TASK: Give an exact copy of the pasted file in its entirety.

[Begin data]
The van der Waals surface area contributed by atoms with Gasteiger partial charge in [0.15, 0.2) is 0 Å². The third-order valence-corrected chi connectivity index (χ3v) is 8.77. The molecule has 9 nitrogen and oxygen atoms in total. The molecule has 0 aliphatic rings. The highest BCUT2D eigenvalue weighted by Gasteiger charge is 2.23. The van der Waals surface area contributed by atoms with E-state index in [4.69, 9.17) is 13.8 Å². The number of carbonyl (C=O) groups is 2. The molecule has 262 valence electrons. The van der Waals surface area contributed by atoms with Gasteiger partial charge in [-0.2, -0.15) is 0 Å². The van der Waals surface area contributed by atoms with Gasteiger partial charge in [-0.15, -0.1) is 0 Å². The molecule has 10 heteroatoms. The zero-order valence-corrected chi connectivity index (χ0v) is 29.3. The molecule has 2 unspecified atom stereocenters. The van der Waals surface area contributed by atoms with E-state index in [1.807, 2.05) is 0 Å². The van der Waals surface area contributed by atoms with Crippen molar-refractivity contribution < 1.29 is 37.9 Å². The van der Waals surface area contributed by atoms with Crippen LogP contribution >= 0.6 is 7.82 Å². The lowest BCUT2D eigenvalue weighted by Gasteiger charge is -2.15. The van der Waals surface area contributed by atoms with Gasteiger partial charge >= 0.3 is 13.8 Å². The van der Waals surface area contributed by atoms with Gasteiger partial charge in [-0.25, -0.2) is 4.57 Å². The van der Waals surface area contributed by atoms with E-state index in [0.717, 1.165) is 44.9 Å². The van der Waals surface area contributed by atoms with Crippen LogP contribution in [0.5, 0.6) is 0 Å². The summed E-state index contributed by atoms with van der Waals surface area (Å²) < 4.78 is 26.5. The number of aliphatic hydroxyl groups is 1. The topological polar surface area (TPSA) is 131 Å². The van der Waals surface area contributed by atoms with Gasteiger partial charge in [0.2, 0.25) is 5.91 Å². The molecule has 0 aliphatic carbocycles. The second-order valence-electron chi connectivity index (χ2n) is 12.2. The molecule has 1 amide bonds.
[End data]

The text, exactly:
The van der Waals surface area contributed by atoms with Gasteiger partial charge in [0.15, 0.2) is 0 Å². The third-order valence-corrected chi connectivity index (χ3v) is 8.77. The molecule has 9 nitrogen and oxygen atoms in total. The molecule has 0 aliphatic rings. The highest BCUT2D eigenvalue weighted by Gasteiger charge is 2.23. The van der Waals surface area contributed by atoms with E-state index in [4.69, 9.17) is 13.8 Å². The number of carbonyl (C=O) groups is 2. The molecule has 262 valence electrons. The van der Waals surface area contributed by atoms with Gasteiger partial charge in [-0.2, -0.15) is 0 Å². The van der Waals surface area contributed by atoms with Gasteiger partial charge in [-0.15, -0.1) is 0 Å². The molecule has 10 heteroatoms. The zero-order valence-corrected chi connectivity index (χ0v) is 29.3. The molecule has 2 unspecified atom stereocenters. The van der Waals surface area contributed by atoms with E-state index in [1.807, 2.05) is 0 Å². The van der Waals surface area contributed by atoms with Crippen molar-refractivity contribution < 1.29 is 37.9 Å². The van der Waals surface area contributed by atoms with Crippen LogP contribution >= 0.6 is 7.82 Å². The lowest BCUT2D eigenvalue weighted by Gasteiger charge is -2.15. The van der Waals surface area contributed by atoms with Gasteiger partial charge >= 0.3 is 13.8 Å². The van der Waals surface area contributed by atoms with Gasteiger partial charge in [-0.25, -0.2) is 4.57 Å². The van der Waals surface area contributed by atoms with E-state index in [0.717, 1.165) is 44.9 Å². The van der Waals surface area contributed by atoms with Crippen LogP contribution in [0.5, 0.6) is 0 Å². The summed E-state index contributed by atoms with van der Waals surface area (Å²) < 4.78 is 26.5. The number of aliphatic hydroxyl groups is 1. The topological polar surface area (TPSA) is 131 Å². The van der Waals surface area contributed by atoms with Gasteiger partial charge in [0.2, 0.25) is 5.91 Å². The molecule has 0 aliphatic carbocycles. The second-order valence-electron chi connectivity index (χ2n) is 12.2. The molecule has 1 amide bonds.